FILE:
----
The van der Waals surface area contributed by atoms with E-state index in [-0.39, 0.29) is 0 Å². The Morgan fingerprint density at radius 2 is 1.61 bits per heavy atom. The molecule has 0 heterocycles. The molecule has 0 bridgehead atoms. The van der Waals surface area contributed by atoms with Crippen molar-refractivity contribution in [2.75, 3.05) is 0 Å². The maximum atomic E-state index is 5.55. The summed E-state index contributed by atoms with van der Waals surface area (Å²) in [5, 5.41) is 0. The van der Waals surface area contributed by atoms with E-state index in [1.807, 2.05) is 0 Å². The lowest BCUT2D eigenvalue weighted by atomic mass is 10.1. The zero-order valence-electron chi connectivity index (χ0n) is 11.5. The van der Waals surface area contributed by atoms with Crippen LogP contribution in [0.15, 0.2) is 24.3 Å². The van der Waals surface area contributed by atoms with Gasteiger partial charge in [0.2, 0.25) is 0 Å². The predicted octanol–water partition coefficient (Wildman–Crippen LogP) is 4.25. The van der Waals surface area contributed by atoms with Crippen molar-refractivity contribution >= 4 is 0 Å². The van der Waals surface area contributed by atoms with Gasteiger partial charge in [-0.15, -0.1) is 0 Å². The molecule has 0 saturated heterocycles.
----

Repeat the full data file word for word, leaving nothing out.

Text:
The van der Waals surface area contributed by atoms with E-state index in [-0.39, 0.29) is 0 Å². The Morgan fingerprint density at radius 2 is 1.61 bits per heavy atom. The molecule has 0 heterocycles. The molecule has 0 bridgehead atoms. The van der Waals surface area contributed by atoms with Crippen molar-refractivity contribution in [2.75, 3.05) is 0 Å². The maximum atomic E-state index is 5.55. The summed E-state index contributed by atoms with van der Waals surface area (Å²) in [5, 5.41) is 0. The van der Waals surface area contributed by atoms with E-state index in [1.807, 2.05) is 0 Å². The lowest BCUT2D eigenvalue weighted by atomic mass is 10.1. The zero-order valence-electron chi connectivity index (χ0n) is 11.5. The van der Waals surface area contributed by atoms with Crippen LogP contribution in [0.15, 0.2) is 24.3 Å². The van der Waals surface area contributed by atoms with Gasteiger partial charge in [0.2, 0.25) is 0 Å². The predicted octanol–water partition coefficient (Wildman–Crippen LogP) is 4.25. The van der Waals surface area contributed by atoms with Crippen molar-refractivity contribution >= 4 is 0 Å². The van der Waals surface area contributed by atoms with Gasteiger partial charge in [-0.15, -0.1) is 0 Å². The molecule has 0 saturated heterocycles.